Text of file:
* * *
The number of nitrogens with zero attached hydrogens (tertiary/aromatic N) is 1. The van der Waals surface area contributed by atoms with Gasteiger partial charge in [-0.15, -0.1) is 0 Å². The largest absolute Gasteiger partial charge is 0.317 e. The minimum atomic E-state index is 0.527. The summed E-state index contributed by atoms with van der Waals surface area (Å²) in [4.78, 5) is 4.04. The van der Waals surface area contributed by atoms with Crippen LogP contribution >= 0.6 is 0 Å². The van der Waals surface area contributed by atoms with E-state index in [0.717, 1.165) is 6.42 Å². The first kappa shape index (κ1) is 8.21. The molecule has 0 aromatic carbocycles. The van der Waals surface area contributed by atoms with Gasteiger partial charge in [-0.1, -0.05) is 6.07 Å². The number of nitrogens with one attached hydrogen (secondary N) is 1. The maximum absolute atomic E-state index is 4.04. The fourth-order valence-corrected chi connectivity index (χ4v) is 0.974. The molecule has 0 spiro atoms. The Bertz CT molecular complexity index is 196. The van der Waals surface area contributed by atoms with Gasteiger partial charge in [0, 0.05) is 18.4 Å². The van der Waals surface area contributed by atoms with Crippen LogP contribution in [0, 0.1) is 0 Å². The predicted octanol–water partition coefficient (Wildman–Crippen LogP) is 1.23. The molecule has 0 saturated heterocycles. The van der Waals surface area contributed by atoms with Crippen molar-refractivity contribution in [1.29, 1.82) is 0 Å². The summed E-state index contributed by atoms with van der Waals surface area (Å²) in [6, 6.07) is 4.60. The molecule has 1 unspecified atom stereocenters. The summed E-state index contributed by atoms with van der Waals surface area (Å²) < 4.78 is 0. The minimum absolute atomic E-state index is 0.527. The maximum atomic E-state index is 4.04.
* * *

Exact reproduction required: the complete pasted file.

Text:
The number of nitrogens with zero attached hydrogens (tertiary/aromatic N) is 1. The van der Waals surface area contributed by atoms with Gasteiger partial charge in [-0.15, -0.1) is 0 Å². The largest absolute Gasteiger partial charge is 0.317 e. The minimum atomic E-state index is 0.527. The summed E-state index contributed by atoms with van der Waals surface area (Å²) in [4.78, 5) is 4.04. The van der Waals surface area contributed by atoms with Crippen LogP contribution >= 0.6 is 0 Å². The van der Waals surface area contributed by atoms with E-state index in [0.717, 1.165) is 6.42 Å². The first kappa shape index (κ1) is 8.21. The molecule has 0 aromatic carbocycles. The van der Waals surface area contributed by atoms with Gasteiger partial charge in [-0.1, -0.05) is 6.07 Å². The number of nitrogens with one attached hydrogen (secondary N) is 1. The maximum absolute atomic E-state index is 4.04. The fourth-order valence-corrected chi connectivity index (χ4v) is 0.974. The molecule has 0 spiro atoms. The Bertz CT molecular complexity index is 196. The van der Waals surface area contributed by atoms with Gasteiger partial charge in [0, 0.05) is 18.4 Å². The van der Waals surface area contributed by atoms with Crippen LogP contribution in [0, 0.1) is 0 Å². The predicted octanol–water partition coefficient (Wildman–Crippen LogP) is 1.23. The molecule has 0 saturated heterocycles. The van der Waals surface area contributed by atoms with Crippen molar-refractivity contribution in [1.29, 1.82) is 0 Å². The summed E-state index contributed by atoms with van der Waals surface area (Å²) in [6, 6.07) is 4.60. The molecule has 1 unspecified atom stereocenters. The summed E-state index contributed by atoms with van der Waals surface area (Å²) < 4.78 is 0. The minimum absolute atomic E-state index is 0.527. The maximum atomic E-state index is 4.04.